Our Minister of Energy has sent this promising tweet out into the world this tweet (translated from Dutch):
Windmills help to lower our energy bill.
Due to high energy prices, wind farms need 177 million less support. Let’s use that straightaway to reduce energy bills.
Here it is in its full glory:
This seem very wonderful news at first glance. Energy prices skyrocket, so if windmills could lower the energy bill, then that is a much welcomed proposition. However, looking deeper into this matter reveals that the news is way less cheering than it is presented.
The first thing that caught my eye is that those windmills need less support. That makes a couple things clear:
- Windmills still need support to make economic sense
- Even in times of very high prices (where more money is flowing to wind turbine operators for the energy they produce), they still need support.
The second point raises the question: how much support windmills still get after €177 million got creamed off? Answer at the end of this post.
The first point seems contradictory to the general claim that solar and wind are the cheapest technologies for generating electricity. Even our Minister of Energy herself made that claim, for example here and here. That claim obviously doesn’t add up. If wind (and solar) are really the cheapest, then why on earth would they need support in order to make economic sense in the first place?
Granted, our Minister more often made the weasel claim that solar and wind are the only technologies that are “getting cheaper”. That is much more accurate than that they are the “cheapest”, but it is pretty meaningless. It just means that the cost trend is decreasing. It doesn’t tell how high that cost currently is or how low it will end up in the future. It is perfectly possible that a technology that is currently “getting cheaper” is (much) more expensive than other technologies and might even be in need of support. It also doesn’t mean that the future cost will get as low or lower than the cost of current technologies. Also, said cost is likely only the cost of the hardware, excluding high costs such as the need for backup strategies, a cost inherent to its intermittency. The more elements one excludes from a cost analysis, the “cheaper” it will get.
Not only solar and wind will need support, we are now in the perverse situation that also dispatchable power sources are in need of support too. Our Minister of Energy recently started giving support to gas fired power plants. The reason is not hard to understand. Solar and wind are intermittent power sources and the gas fired power plants will generate electricity when there is no(t much) solar and/or wind. Individual gas-fired power plants will not work all the time and may be idle/offline for longer periods, therefor they may not make economic sense anymore and that is where the need for support comes in.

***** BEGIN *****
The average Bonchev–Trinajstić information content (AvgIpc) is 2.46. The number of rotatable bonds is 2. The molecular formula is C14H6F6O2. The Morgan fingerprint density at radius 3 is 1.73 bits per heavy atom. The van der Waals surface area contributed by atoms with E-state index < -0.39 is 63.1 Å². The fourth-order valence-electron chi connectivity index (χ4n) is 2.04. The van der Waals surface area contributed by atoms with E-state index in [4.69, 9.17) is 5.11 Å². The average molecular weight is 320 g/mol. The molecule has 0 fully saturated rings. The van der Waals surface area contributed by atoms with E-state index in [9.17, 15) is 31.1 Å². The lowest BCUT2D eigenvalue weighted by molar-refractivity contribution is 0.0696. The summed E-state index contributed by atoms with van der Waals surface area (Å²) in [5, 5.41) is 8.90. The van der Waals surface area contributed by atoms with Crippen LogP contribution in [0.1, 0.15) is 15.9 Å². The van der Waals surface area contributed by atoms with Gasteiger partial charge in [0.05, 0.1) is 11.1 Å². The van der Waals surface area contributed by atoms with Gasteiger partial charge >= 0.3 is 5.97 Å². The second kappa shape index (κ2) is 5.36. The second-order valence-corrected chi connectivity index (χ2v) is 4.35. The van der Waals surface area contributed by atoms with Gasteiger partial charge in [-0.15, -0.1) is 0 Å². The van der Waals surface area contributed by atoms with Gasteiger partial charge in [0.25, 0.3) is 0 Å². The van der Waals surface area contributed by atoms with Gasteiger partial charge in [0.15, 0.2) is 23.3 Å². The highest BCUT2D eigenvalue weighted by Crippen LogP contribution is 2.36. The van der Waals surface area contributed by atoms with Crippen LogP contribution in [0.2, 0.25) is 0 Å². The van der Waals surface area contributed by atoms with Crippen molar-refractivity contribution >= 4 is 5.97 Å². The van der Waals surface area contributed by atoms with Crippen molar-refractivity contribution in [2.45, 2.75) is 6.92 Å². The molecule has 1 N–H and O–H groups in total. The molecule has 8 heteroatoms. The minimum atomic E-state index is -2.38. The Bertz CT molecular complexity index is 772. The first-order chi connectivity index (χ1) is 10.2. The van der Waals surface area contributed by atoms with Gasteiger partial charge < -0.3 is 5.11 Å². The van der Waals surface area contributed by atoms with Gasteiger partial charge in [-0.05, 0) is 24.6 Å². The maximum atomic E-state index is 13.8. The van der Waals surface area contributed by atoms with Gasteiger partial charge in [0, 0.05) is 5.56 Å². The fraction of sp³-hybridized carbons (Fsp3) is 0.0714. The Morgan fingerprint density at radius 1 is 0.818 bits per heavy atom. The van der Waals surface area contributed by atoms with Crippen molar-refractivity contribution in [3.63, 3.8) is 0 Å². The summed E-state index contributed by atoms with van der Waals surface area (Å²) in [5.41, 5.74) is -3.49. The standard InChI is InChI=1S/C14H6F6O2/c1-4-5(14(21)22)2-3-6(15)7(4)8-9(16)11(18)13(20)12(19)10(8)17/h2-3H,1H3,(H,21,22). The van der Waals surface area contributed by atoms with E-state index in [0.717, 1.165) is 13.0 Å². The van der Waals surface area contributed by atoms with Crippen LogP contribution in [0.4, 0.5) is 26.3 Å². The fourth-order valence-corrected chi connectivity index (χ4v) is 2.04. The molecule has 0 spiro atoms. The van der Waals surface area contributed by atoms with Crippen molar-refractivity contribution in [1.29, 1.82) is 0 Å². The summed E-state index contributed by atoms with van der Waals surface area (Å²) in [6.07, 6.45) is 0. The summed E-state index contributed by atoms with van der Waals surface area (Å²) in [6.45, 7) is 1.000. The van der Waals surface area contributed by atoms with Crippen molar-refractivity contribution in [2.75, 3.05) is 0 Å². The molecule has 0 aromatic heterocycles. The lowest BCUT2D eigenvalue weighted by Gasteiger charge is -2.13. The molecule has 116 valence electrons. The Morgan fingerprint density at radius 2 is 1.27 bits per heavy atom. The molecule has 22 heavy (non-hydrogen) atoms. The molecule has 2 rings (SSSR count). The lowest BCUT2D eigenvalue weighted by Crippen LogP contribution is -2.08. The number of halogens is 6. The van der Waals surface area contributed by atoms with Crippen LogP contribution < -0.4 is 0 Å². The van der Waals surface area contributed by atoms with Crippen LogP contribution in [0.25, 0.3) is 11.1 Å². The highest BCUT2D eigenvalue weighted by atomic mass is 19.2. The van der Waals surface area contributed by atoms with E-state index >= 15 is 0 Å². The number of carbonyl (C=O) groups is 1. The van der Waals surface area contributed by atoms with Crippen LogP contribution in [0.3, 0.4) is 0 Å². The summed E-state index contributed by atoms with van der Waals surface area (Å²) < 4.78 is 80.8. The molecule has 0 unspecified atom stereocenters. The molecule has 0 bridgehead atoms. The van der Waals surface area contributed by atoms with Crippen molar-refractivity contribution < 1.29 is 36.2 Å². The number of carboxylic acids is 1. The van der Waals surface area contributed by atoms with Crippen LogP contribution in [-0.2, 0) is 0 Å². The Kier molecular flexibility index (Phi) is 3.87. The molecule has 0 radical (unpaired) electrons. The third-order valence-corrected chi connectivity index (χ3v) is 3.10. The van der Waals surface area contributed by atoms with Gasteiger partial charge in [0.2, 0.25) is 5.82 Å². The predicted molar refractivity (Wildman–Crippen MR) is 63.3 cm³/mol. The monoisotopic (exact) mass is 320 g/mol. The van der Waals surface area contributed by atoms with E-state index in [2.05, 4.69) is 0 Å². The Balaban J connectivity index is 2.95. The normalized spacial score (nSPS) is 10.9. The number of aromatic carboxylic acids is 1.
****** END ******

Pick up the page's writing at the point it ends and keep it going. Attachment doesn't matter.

This means that two parallel infrastructures will have to be build/maintain/operate and both will be in need for support. That is not a good basis to generate cheap electricity and there are other costs like for example the need of strengthening the grid (to cope with the increasing intermittency). Taking all this into account and it becomes clear that these are unlikely to lead to a cheapening of our energy system. On the contrary.
But then how does our Minister of Energy envisions windmills helping to lower our energy bill? Our Government proposed (in the meanwhile also approved) support measures for energy users. Price tag of all these measures is €1.118 billion and will pay for extended support for social tariffs, a temporary lowering of the VAT rate on electricity and an energy check. Part of this €1.118 billion will be compensated by some extra revenues:
- Extra VAT revenue due to the high energy prices: €521.2 million (46.6%)
- Less support for offshore windmills: €177 million (15.8%)
- Extra VAT revenue from fuel oil: €82.3 million (7.4%)
- Nuclear tax contribution: €32 million (2.9%).
Less support for offshore windmills contributes for almost 16% to the one-time lowering of the energy bill. Offshore windmills receive a total of €812 million support per year, so €177 million is almost 20% of that. This means that windmills still need to keep roughly 80% of their support in order to make sense economically.
Concluding, do our (offshore) windmills help to lower our energy bill? Trivially speaking, yes. The forgone support will contribute for almost 16% to one-time, drop-of-water-on-a-hot-stone measures.
That is however only one side of the story. Although windmills are “getting cheaper”, the cost of intermittent power integration into the grid is still high and that will add to the energy cost. This addition is not just a one-time event, but continues as long as the integration cost stays high.